Reply by LawRato
Co-owner can sell only his share of the property, however, he cannot sell the entire land / property without the consent of the co-owners. Thus, even if there is a power of attorney involved, entire land cannot be sold without your consent. 

Me & my brother are owning a flat. He had paid his share in cash but I pay my share via partial (80%) loan. Now my brother denies to sell the property. How can I take my share?

Reply by LawRato
The Transfer of Property Act permits a co-owner of a property to independently sell or transfer his share in the property the way he wishes. Thus, in case the co-owner is not willing to sell the entire property, you may move forward with selling your undivided share in the property.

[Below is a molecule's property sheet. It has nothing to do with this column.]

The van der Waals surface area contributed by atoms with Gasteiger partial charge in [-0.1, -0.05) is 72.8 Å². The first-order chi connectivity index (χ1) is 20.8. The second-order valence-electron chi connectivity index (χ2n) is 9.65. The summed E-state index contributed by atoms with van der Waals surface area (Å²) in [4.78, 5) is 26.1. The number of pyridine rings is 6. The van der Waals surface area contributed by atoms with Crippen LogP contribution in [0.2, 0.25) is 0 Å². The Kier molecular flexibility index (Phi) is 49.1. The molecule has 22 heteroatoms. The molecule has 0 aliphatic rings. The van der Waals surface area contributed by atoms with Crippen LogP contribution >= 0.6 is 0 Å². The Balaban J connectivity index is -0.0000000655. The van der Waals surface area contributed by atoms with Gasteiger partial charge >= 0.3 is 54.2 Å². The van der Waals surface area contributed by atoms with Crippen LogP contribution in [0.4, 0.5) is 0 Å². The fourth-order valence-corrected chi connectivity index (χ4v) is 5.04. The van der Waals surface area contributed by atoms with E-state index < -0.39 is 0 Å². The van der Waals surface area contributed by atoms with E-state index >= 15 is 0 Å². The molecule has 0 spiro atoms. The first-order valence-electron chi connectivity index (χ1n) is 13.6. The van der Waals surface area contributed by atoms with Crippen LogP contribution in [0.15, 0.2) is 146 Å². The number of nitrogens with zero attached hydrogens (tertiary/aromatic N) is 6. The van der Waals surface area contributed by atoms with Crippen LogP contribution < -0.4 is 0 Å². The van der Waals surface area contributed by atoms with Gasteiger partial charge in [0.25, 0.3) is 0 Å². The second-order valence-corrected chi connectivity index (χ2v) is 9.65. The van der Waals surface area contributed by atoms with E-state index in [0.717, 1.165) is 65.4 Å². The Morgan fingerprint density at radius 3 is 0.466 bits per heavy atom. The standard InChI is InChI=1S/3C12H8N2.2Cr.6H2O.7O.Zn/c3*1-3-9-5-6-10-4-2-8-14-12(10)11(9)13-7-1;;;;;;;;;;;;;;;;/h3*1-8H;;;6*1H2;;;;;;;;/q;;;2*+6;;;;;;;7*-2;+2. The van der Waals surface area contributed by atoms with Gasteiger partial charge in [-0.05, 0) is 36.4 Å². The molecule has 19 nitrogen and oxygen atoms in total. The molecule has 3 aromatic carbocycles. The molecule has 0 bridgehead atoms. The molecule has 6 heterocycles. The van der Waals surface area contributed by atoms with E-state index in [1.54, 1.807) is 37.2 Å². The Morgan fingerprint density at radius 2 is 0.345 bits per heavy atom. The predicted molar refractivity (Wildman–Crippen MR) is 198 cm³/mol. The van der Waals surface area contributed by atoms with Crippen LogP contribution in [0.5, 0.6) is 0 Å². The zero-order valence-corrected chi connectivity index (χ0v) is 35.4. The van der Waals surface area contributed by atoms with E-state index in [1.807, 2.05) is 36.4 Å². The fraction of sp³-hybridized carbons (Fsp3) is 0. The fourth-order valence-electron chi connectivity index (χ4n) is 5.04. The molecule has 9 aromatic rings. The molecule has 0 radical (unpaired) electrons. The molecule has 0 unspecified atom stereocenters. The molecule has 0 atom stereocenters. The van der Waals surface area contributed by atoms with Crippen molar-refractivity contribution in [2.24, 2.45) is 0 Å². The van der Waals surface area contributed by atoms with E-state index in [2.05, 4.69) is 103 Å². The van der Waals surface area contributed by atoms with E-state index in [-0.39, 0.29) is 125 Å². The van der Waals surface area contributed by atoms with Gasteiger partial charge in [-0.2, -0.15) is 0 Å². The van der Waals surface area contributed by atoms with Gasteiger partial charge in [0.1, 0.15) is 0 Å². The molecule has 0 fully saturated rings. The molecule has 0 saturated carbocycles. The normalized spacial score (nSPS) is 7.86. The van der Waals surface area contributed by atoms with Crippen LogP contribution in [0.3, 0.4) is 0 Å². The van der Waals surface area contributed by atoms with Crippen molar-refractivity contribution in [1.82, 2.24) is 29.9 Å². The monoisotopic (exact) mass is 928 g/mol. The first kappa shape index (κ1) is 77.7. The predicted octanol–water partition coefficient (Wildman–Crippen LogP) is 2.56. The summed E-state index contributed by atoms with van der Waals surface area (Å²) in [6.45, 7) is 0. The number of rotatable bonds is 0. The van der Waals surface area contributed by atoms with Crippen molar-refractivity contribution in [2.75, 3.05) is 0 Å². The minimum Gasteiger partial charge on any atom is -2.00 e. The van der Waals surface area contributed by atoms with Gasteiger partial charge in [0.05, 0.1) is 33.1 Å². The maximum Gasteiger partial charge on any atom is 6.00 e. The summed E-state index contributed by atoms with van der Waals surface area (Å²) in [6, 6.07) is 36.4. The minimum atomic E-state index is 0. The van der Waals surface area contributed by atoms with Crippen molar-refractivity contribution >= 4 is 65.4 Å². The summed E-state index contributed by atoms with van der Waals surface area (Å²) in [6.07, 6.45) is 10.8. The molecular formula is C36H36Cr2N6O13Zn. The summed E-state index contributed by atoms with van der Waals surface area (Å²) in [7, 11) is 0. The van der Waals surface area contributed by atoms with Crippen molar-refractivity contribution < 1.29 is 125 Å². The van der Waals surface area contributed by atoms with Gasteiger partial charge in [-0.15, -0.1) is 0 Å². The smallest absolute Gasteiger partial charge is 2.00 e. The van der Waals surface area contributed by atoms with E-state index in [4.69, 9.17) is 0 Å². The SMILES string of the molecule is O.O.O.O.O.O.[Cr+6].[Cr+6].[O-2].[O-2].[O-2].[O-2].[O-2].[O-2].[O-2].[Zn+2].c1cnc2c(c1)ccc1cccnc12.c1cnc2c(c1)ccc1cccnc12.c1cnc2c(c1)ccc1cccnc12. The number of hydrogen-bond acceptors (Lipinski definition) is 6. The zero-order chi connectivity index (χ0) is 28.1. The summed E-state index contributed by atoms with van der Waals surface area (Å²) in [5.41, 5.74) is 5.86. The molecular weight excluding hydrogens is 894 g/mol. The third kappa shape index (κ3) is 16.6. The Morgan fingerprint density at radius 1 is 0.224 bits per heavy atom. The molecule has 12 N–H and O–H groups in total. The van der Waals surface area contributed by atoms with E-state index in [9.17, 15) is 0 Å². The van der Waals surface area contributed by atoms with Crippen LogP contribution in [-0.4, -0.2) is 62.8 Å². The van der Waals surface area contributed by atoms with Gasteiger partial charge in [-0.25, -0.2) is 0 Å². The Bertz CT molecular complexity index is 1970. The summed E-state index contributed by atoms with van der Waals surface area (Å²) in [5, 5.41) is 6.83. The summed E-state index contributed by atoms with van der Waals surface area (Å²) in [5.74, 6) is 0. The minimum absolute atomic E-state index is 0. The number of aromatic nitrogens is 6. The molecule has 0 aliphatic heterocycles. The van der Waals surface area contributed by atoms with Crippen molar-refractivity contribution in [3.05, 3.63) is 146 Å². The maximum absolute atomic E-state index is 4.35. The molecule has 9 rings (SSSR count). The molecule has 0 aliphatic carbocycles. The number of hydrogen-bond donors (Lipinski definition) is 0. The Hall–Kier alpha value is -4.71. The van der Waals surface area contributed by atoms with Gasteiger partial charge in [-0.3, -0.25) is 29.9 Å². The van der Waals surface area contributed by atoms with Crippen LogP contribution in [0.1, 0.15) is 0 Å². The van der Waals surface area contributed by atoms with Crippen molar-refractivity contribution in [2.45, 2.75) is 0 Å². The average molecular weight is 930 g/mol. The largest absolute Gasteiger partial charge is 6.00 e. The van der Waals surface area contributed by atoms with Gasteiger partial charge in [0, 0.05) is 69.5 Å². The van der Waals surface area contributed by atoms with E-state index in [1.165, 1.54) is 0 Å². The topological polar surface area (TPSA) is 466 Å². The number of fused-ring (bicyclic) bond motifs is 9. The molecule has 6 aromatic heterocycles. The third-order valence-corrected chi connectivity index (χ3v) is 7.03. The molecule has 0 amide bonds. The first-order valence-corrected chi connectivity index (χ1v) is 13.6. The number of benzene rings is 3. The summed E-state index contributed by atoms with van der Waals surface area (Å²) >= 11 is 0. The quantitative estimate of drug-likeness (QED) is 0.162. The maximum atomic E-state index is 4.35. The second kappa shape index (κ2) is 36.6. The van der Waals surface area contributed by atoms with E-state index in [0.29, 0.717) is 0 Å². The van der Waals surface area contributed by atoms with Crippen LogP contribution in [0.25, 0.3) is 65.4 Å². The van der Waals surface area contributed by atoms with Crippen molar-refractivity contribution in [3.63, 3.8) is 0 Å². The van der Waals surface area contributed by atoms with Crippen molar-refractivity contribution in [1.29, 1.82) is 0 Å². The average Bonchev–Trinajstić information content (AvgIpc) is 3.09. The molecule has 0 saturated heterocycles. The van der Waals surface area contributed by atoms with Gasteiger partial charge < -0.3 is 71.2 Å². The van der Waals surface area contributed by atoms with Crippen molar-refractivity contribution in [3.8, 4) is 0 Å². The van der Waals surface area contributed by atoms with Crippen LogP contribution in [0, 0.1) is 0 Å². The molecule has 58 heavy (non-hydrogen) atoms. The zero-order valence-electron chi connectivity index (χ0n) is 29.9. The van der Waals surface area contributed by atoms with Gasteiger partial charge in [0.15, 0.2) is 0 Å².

Ravish kumar
A constructed house has 4 co-owners and what if 1 co-sharer want to sell amd get his share but rest 3 co-sharers are not willing to sell . What remedy is available for that 1 co-sharer ?

Reply by LawRato
A co-owner can sell his share in the property without the consent of the other co-owners as per provisions of the Transfer of Property Act (Section 44).

Ganesh G Garag
My father has sold his property to me by registering sale deed will my sister claim for the same property after father death

Reply by LawRato
No, your sister cannot claim property after your father's death. Once a sale deed is registered, it is a legally binding document that transfers ownership of the property to the buyer. This means that you are now the sole owner of the property and your sister has no legal claim to it since the self-acquired property was sold to you.

Can I buy a property with my girlfriend as a co-owner?

Reply by LawRato